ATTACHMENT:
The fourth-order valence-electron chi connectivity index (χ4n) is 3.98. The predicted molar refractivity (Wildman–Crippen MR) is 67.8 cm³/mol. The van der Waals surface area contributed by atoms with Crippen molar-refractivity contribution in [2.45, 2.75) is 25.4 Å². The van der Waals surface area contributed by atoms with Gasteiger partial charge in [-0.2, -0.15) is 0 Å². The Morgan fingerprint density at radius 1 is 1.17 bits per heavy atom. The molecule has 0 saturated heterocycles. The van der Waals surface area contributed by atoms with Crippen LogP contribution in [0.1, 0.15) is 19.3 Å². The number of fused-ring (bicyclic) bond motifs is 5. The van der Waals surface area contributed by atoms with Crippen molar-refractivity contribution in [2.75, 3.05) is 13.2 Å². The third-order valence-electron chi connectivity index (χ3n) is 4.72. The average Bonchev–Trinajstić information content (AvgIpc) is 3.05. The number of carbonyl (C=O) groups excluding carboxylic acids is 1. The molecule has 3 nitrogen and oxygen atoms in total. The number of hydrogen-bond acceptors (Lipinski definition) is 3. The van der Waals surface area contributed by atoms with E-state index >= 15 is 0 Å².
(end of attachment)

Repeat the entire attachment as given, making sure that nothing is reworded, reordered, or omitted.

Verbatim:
The fourth-order valence-electron chi connectivity index (χ4n) is 3.98. The predicted molar refractivity (Wildman–Crippen MR) is 67.8 cm³/mol. The van der Waals surface area contributed by atoms with Crippen molar-refractivity contribution in [2.45, 2.75) is 25.4 Å². The van der Waals surface area contributed by atoms with Gasteiger partial charge in [-0.2, -0.15) is 0 Å². The Morgan fingerprint density at radius 1 is 1.17 bits per heavy atom. The molecule has 0 saturated heterocycles. The van der Waals surface area contributed by atoms with Crippen LogP contribution in [0.1, 0.15) is 19.3 Å². The number of fused-ring (bicyclic) bond motifs is 5. The van der Waals surface area contributed by atoms with Crippen molar-refractivity contribution in [2.75, 3.05) is 13.2 Å². The third-order valence-electron chi connectivity index (χ3n) is 4.72. The average Bonchev–Trinajstić information content (AvgIpc) is 3.05. The number of carbonyl (C=O) groups excluding carboxylic acids is 1. The molecule has 3 nitrogen and oxygen atoms in total. The number of hydrogen-bond acceptors (Lipinski definition) is 3. The van der Waals surface area contributed by atoms with E-state index >= 15 is 0 Å².